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Editorial: Playing pipeline politics

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Ottawa is playing favourites by investing billions of dollars in the Trans Mountain pipeline in Western Canada after snubbing a similar project on the East Coast.
Last fall, the federal government sat idly by when the Energy East pipeline was cancelled, delivering a severe blow to provincial economies in Atlantic Canada — especially New Brunswick and the port city of Saint John.
The $4.5-billion Trans Mountain deal was done in the national interest to get Alberta oil — a key economic driver for the country — to Pacific Rim markets. It was essential for the pipeline expansion to proceed. It was also a sound business deal. If Ottawa can overcome B.C. court actions, it can sell the expanded pipeline at a profit for the benefit of Canadian taxpayers. 
Energy East was killed, largely, because of the federal government’s confusing energy and environmental policies. The Western pipeline decision should spur efforts to re-open Energy East discussions. If Ottawa and eastern provinces can get Trans Canada back to the table — with attractive financial assurances — perhaps Energy East isn’t dead after all.
No one can blame Saint John Mayor Don Darling for crying foul, or for the federal Conservatives to suggest that Ottawa is more concerned with the needs of Western Canada than those of the Atlantic provinces. If Ottawa is willing to do what’s necessary to save the Western pipeline, it should offer the same commitment to resurrecting Energy East. Federal investments in major energy projects are nothing new; they include the Syncrude oilsands in Alberta and the offshore Hibernia oilfield in Newfoundland and Labrador.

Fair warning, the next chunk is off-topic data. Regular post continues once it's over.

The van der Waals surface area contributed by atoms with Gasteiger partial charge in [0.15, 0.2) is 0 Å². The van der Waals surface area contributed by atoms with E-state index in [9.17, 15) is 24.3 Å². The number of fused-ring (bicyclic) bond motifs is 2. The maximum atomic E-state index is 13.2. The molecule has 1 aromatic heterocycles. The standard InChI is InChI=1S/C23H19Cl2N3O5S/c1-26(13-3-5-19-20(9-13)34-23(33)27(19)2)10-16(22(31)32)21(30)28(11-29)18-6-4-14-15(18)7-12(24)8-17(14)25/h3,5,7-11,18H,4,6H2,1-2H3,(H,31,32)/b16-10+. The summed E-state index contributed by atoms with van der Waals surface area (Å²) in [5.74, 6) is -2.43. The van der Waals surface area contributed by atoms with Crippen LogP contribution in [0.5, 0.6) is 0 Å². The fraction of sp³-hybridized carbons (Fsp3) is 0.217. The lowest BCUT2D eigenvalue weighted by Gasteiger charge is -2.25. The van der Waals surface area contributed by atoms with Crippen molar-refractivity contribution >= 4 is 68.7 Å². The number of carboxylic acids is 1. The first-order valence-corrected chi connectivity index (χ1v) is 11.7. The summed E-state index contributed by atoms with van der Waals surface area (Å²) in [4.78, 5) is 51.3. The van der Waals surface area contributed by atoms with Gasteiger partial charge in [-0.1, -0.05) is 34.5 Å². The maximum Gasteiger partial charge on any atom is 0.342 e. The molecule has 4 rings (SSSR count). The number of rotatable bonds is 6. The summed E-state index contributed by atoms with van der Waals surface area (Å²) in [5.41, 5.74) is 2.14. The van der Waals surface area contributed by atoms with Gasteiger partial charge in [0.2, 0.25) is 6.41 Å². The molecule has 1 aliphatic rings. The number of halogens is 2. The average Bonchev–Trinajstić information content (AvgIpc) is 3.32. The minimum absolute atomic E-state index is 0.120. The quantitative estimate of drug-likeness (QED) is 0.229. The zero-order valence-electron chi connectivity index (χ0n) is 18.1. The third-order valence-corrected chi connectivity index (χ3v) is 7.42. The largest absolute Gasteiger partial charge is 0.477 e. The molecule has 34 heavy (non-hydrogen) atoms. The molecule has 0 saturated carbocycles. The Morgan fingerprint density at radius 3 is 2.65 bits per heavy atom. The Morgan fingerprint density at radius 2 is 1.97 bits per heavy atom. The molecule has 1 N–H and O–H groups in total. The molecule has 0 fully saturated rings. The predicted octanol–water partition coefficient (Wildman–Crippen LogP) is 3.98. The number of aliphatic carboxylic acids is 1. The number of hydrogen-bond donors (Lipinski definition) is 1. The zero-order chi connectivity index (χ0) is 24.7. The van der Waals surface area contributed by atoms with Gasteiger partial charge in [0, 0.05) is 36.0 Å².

Energy East would have delivered more than 1 million barrels of Western oil a day to the Irving Oil refinery in Saint John. It would have created more than 3,700 jobs during the construction phase and scores of permanent jobs once the pipeline was built. If Ottawa refuses to give Energy East at least a second look, it could boost the chances for Opposition parties in next year’s federal election. Conservative Leader Andrew Scheer has vowed to make reviving Energy East a campaign issue and said he’d put a matching $4.5 billion on the table to get it done.
Prime Minister Justin Trudeau was off base when he accused the Conservatives of resurrecting “old news” with Energy East. It’s not old news in parts of Atlantic Canada; it’s a fresh wound. Canada needs to flex its economic muscles in the face of NAFTA uncertainty and the imposition of unfair U.S. tariffs.
This could be a defining moment for both the government and the country.
Investing in Canada’s future must work on all coasts.

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